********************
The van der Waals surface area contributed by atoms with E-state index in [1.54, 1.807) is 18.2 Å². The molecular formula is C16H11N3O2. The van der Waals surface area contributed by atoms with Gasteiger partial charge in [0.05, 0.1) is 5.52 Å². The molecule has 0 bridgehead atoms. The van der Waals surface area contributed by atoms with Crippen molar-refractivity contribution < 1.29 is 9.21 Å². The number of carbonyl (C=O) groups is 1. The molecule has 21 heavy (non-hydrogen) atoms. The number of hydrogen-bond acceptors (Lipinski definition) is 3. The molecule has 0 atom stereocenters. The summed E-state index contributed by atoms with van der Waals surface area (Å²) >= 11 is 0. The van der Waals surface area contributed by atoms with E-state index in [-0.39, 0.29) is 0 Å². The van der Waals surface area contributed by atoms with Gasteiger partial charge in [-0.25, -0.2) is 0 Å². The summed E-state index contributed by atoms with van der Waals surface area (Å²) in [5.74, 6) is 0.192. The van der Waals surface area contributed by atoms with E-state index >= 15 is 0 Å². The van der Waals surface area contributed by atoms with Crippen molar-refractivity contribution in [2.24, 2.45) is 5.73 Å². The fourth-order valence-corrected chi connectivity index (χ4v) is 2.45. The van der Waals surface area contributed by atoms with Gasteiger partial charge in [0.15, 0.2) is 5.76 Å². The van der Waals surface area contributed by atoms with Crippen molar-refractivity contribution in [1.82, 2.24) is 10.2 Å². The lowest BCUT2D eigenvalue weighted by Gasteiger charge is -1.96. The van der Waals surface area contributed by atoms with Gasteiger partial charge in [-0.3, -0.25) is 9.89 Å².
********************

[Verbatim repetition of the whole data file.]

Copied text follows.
The van der Waals surface area contributed by atoms with E-state index in [1.54, 1.807) is 18.2 Å². The molecular formula is C16H11N3O2. The van der Waals surface area contributed by atoms with Gasteiger partial charge in [0.05, 0.1) is 5.52 Å². The molecule has 0 bridgehead atoms. The van der Waals surface area contributed by atoms with Crippen molar-refractivity contribution < 1.29 is 9.21 Å². The number of carbonyl (C=O) groups is 1. The molecule has 21 heavy (non-hydrogen) atoms. The number of hydrogen-bond acceptors (Lipinski definition) is 3. The molecule has 0 atom stereocenters. The summed E-state index contributed by atoms with van der Waals surface area (Å²) >= 11 is 0. The van der Waals surface area contributed by atoms with E-state index in [-0.39, 0.29) is 0 Å². The van der Waals surface area contributed by atoms with Gasteiger partial charge in [-0.25, -0.2) is 0 Å². The summed E-state index contributed by atoms with van der Waals surface area (Å²) in [5.74, 6) is 0.192. The van der Waals surface area contributed by atoms with E-state index >= 15 is 0 Å². The van der Waals surface area contributed by atoms with Crippen molar-refractivity contribution in [2.24, 2.45) is 5.73 Å². The fourth-order valence-corrected chi connectivity index (χ4v) is 2.45. The van der Waals surface area contributed by atoms with Gasteiger partial charge in [0.15, 0.2) is 5.76 Å². The van der Waals surface area contributed by atoms with Crippen molar-refractivity contribution in [1.82, 2.24) is 10.2 Å². The lowest BCUT2D eigenvalue weighted by Gasteiger charge is -1.96. The van der Waals surface area contributed by atoms with Gasteiger partial charge in [-0.3, -0.25) is 9.89 Å².